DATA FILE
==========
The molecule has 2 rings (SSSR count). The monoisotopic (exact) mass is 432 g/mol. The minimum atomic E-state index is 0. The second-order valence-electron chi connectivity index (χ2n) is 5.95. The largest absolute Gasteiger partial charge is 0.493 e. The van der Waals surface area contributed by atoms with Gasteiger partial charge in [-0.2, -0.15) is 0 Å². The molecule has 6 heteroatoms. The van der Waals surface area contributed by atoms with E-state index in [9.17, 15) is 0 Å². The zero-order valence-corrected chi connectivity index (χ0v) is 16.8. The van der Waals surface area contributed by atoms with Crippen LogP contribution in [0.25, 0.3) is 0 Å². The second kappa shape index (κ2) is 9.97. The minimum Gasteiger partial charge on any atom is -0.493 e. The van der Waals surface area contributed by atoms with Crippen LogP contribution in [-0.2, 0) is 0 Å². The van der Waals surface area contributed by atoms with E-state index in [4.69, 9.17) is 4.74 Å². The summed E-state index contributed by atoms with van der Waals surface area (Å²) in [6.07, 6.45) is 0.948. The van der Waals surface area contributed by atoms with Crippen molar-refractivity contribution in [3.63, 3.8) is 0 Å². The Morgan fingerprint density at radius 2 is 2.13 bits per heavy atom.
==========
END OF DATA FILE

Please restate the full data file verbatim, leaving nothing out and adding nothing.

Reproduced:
The molecule has 2 rings (SSSR count). The monoisotopic (exact) mass is 432 g/mol. The minimum atomic E-state index is 0. The second-order valence-electron chi connectivity index (χ2n) is 5.95. The largest absolute Gasteiger partial charge is 0.493 e. The van der Waals surface area contributed by atoms with Gasteiger partial charge in [-0.2, -0.15) is 0 Å². The molecule has 6 heteroatoms. The van der Waals surface area contributed by atoms with E-state index in [9.17, 15) is 0 Å². The zero-order valence-corrected chi connectivity index (χ0v) is 16.8. The van der Waals surface area contributed by atoms with Crippen LogP contribution in [0.25, 0.3) is 0 Å². The second kappa shape index (κ2) is 9.97. The minimum Gasteiger partial charge on any atom is -0.493 e. The van der Waals surface area contributed by atoms with Crippen LogP contribution in [-0.2, 0) is 0 Å². The van der Waals surface area contributed by atoms with E-state index in [4.69, 9.17) is 4.74 Å². The summed E-state index contributed by atoms with van der Waals surface area (Å²) in [6.07, 6.45) is 0.948. The van der Waals surface area contributed by atoms with Crippen molar-refractivity contribution in [3.63, 3.8) is 0 Å². The Morgan fingerprint density at radius 2 is 2.13 bits per heavy atom.